Medellin, Colombia --- Hispanic businesswoman drawing on paper in office --- Image by © Jon Feingersh/Blend Images/ defines “phobia” as “a persistent, irrational fear of a specific object, activity, or situation that leads to a compelling desire to avoid it…” So my coined word “CCMophobia” would mean a persistent, irrational fear of continuous control monitoring (often abbreviated as “CCM” as I’ve done here).

Search for “continuous control monitoring” on the Web, and you’re unlikely to see a consistent definition. You won’t find it in Merriam-Webster or even, but you will find a myriad of ads telling you how to buy it, analyze it, or find a consulting firm to help you do it. There are plenty of blogs comparing it with other things like continuous auditing, business activity monitoring, or just continuous monitoring. Others caution that continuous control monitoring is very different from continuous transaction monitoring and that you should ignore that distinction at your peril.

Come to think of it, perhaps this is one of the reasons CCMophobia exists! Continuous control monitoring means different things to different people. Software vendors don’t necessarily agree on what it is, so they define it based on what their software does. I’m no different, as I routinely talk about CCM in terms of what our SAP solutions for GRC can do—especially SAP Process Control (“my” product). My GRC colleagues at SAP, while they accept my definition, may describe it as continuous monitoring, continuous transaction monitoring, or continuous auditing to better encompass their product specialties. And, just to confuse things further, many consultants and customers talk about “CCMs” to denote the business rules that drive continuous control monitoring as in, “We have 100 CCMs in place.”

…But enough on definitions. For the purpose of this blog, let’s use a definition based on how customers are using the monitoring functionality in SAP Process Control. That might include activities like this:

  • Monitoring software configurations (often in ERP) to see that the desired configuration exists and remains in place; that is, check for certain configuration values and notify someone if there’s a change so they can verify that the change isn’t done in error or for nefarious purposes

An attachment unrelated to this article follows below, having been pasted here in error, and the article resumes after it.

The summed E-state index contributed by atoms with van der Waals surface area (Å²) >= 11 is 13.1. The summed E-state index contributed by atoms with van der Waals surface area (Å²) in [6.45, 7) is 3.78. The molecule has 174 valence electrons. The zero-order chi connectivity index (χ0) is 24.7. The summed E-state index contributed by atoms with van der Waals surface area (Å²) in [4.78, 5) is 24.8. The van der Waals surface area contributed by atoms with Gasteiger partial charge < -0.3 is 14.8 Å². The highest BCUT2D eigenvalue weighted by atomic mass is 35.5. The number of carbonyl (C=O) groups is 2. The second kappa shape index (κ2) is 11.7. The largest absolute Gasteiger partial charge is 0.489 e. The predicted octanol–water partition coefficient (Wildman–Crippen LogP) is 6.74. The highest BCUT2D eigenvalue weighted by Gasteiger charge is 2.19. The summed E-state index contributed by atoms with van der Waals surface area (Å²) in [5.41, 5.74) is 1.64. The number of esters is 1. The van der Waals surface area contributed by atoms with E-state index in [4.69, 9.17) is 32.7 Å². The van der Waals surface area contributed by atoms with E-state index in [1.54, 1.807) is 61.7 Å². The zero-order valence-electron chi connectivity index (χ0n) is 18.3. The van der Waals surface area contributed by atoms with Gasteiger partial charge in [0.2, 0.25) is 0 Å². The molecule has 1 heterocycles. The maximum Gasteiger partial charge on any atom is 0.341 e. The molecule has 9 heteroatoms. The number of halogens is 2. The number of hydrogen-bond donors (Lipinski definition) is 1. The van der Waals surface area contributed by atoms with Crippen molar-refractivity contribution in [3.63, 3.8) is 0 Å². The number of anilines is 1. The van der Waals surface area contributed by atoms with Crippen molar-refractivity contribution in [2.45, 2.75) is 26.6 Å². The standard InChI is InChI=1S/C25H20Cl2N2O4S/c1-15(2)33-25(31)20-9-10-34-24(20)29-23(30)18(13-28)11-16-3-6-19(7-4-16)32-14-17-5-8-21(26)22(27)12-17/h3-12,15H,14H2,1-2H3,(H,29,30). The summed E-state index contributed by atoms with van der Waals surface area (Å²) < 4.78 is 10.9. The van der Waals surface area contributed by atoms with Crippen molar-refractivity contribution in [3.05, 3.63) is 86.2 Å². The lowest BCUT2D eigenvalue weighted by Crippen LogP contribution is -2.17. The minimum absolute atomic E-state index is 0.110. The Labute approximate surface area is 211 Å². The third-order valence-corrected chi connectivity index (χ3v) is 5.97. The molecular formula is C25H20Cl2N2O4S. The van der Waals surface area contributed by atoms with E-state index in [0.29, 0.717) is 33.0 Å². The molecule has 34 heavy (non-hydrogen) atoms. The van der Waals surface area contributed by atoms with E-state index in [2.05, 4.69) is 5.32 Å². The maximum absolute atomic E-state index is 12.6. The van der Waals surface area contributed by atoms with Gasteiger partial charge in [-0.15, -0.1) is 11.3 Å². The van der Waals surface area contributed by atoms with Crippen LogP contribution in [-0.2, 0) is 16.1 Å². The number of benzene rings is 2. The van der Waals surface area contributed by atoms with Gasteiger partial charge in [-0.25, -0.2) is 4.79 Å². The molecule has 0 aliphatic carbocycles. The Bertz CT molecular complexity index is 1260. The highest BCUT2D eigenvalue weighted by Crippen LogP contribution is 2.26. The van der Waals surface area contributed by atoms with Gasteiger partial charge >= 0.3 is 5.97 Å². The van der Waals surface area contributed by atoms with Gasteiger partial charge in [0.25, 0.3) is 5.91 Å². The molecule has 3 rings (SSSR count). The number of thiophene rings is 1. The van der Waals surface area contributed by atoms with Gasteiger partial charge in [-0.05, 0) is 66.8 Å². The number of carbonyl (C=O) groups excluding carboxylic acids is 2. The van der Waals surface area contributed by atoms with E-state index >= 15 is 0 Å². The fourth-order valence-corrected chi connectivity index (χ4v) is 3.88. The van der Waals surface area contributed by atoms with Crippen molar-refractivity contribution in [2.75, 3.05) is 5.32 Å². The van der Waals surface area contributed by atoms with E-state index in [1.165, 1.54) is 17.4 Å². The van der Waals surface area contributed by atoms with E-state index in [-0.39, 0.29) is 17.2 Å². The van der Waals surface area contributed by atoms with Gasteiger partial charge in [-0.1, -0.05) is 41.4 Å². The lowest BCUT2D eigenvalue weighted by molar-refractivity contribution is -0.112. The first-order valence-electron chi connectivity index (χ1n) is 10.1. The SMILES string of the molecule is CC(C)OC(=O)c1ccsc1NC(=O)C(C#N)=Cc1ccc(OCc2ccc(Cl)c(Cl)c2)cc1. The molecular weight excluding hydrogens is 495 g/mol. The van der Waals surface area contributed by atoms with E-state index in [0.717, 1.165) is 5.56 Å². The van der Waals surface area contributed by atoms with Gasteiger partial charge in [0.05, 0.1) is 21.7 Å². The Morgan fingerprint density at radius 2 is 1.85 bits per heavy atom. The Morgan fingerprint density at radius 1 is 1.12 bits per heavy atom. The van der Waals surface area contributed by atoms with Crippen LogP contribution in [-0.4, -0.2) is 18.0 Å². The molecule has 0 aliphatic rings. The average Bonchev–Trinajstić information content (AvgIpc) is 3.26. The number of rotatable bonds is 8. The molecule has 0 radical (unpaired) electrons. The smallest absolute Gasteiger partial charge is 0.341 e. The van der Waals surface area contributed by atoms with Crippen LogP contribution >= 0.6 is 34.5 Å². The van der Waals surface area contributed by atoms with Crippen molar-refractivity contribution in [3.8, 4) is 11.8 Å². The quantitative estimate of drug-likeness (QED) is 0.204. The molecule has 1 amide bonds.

• Monitoring master data to see if certain fields are set as required by policy, be it customer credit limits, duplicate vendor invoice checks, payment terms, or what have you
  • Identifying and reviewing transactions that fall outside certain expected thresholds or with undesired characteristics (e.g., a frequently used business rule SAP Process Control provides out of the box is a check for duplicate vendor invoices).
  • Automatically routing pre-filtered reports to someone to review on a timely basis and document that they‘ve done it
  • Locating errors, omissions, or suspicious acts faster so they can be corrected and hopefully prevented in the future
  • Testing by internal audit to reduce their workload

In fact, there are so many uses for CCM that I used this word cloud in a presentation at GRC2015:


In other words, it’s a way of using data that you already have in SAP or non-SAP systems in an automated way to make your life easier. So if that’s the case and it’s a GOOD thing, why do so many seem to be CCMophobic? To return briefly to my definitions, I might as well ask why do so many have technophobia, “the fear or dislike of advanced technology or complex devices and especially computers.” That discussion would fill a book, and already has—as of this writing, looking for technophobia produced several pages of results.

It’s my suspicion that other factors also contribute to CCMophobia. Consider these difficulties:

  • Making the case for an appropriate return on investment to get company funding when there are so many competing priorities
  • Knowing where to start (what’s important and why) from a business perspective
  • Finding the right data technically to support the business need and other technical challenges—not that I want to contribute to growing technophobia
  • Getting the right people involved both from the IT side and the business side (hint: this means they need to collaborate, which is hard to do in some companies)

I’m a firm believer in starting with low hanging fruit—do some easy things and gain momentum as you go. Not only does this keep initial costs in line, but it also helps build champions within the company to be CCM evangelists. I know this happens—I met a lot of them at GRC 2015 this year where CCM was a hot topic.

So, for you CCMophobes, I’ll do a follow-up blog soon, so watch for it. I’d enjoy hearing your views and anecdotes.

Learn more about SAP solutions for governance, risk, and compliance or go directly to the SAP Process Control page.